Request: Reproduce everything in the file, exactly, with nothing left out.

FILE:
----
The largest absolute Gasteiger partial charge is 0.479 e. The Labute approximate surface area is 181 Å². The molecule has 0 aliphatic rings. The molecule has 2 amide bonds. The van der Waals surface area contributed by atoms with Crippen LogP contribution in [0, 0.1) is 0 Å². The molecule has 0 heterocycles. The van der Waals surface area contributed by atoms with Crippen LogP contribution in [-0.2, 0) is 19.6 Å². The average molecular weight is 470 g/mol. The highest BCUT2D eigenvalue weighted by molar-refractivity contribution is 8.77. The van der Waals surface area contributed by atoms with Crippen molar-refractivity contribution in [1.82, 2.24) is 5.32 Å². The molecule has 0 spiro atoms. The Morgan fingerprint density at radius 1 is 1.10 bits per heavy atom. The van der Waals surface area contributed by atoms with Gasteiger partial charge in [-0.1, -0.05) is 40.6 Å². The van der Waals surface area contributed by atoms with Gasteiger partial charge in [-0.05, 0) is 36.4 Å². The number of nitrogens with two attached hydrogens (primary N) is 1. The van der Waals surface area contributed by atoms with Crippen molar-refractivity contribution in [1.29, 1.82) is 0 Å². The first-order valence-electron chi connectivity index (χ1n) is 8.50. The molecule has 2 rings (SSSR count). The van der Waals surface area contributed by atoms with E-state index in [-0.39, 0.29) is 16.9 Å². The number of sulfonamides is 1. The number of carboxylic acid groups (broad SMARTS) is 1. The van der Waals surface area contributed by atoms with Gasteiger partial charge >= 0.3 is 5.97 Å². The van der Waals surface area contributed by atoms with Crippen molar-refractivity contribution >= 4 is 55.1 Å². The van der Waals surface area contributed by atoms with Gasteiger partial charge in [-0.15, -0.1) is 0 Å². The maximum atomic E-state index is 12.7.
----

The largest absolute Gasteiger partial charge is 0.479 e. The Labute approximate surface area is 181 Å². The molecule has 0 aliphatic rings. The molecule has 2 amide bonds. The van der Waals surface area contributed by atoms with Crippen LogP contribution in [0, 0.1) is 0 Å². The molecule has 0 heterocycles. The van der Waals surface area contributed by atoms with Crippen LogP contribution in [-0.2, 0) is 19.6 Å². The average molecular weight is 470 g/mol. The highest BCUT2D eigenvalue weighted by molar-refractivity contribution is 8.77. The van der Waals surface area contributed by atoms with Crippen molar-refractivity contribution in [1.82, 2.24) is 5.32 Å². The molecule has 0 spiro atoms. The Morgan fingerprint density at radius 1 is 1.10 bits per heavy atom. The van der Waals surface area contributed by atoms with Gasteiger partial charge in [-0.1, -0.05) is 40.6 Å². The van der Waals surface area contributed by atoms with Gasteiger partial charge in [-0.05, 0) is 36.4 Å². The number of nitrogens with two attached hydrogens (primary N) is 1. The van der Waals surface area contributed by atoms with Crippen molar-refractivity contribution in [1.29, 1.82) is 0 Å². The first-order valence-electron chi connectivity index (χ1n) is 8.50. The molecule has 2 rings (SSSR count). The van der Waals surface area contributed by atoms with E-state index in [-0.39, 0.29) is 16.9 Å². The number of sulfonamides is 1. The number of carboxylic acid groups (broad SMARTS) is 1. The van der Waals surface area contributed by atoms with Gasteiger partial charge >= 0.3 is 5.97 Å². The van der Waals surface area contributed by atoms with Crippen molar-refractivity contribution >= 4 is 55.1 Å². The van der Waals surface area contributed by atoms with Gasteiger partial charge in [-0.15, -0.1) is 0 Å². The maximum atomic E-state index is 12.7.